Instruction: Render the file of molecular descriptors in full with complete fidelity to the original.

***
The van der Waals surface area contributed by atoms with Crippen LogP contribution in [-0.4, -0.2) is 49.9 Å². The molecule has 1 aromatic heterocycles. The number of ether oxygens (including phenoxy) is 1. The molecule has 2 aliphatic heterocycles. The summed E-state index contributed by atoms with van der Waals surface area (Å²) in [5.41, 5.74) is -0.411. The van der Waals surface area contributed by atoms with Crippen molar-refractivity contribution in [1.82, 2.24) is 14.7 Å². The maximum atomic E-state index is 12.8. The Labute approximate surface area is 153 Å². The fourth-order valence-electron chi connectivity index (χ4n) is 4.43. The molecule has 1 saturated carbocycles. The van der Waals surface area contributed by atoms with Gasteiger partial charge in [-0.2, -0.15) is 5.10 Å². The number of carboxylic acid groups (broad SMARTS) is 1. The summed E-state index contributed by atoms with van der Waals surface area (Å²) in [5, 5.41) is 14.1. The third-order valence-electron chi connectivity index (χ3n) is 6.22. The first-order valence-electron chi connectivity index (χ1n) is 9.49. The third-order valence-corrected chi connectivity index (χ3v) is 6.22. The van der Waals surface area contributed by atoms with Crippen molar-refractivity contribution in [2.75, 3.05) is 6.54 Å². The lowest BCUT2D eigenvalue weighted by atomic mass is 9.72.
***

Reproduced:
The van der Waals surface area contributed by atoms with Crippen LogP contribution in [-0.4, -0.2) is 49.9 Å². The molecule has 1 aromatic heterocycles. The number of ether oxygens (including phenoxy) is 1. The molecule has 2 aliphatic heterocycles. The summed E-state index contributed by atoms with van der Waals surface area (Å²) in [5.41, 5.74) is -0.411. The van der Waals surface area contributed by atoms with Crippen molar-refractivity contribution in [1.82, 2.24) is 14.7 Å². The maximum atomic E-state index is 12.8. The Labute approximate surface area is 153 Å². The fourth-order valence-electron chi connectivity index (χ4n) is 4.43. The molecule has 1 saturated carbocycles. The van der Waals surface area contributed by atoms with Gasteiger partial charge in [-0.2, -0.15) is 5.10 Å². The number of carboxylic acid groups (broad SMARTS) is 1. The summed E-state index contributed by atoms with van der Waals surface area (Å²) in [5, 5.41) is 14.1. The third-order valence-electron chi connectivity index (χ3n) is 6.22. The first-order valence-electron chi connectivity index (χ1n) is 9.49. The third-order valence-corrected chi connectivity index (χ3v) is 6.22. The van der Waals surface area contributed by atoms with Crippen molar-refractivity contribution in [2.75, 3.05) is 6.54 Å². The lowest BCUT2D eigenvalue weighted by atomic mass is 9.72.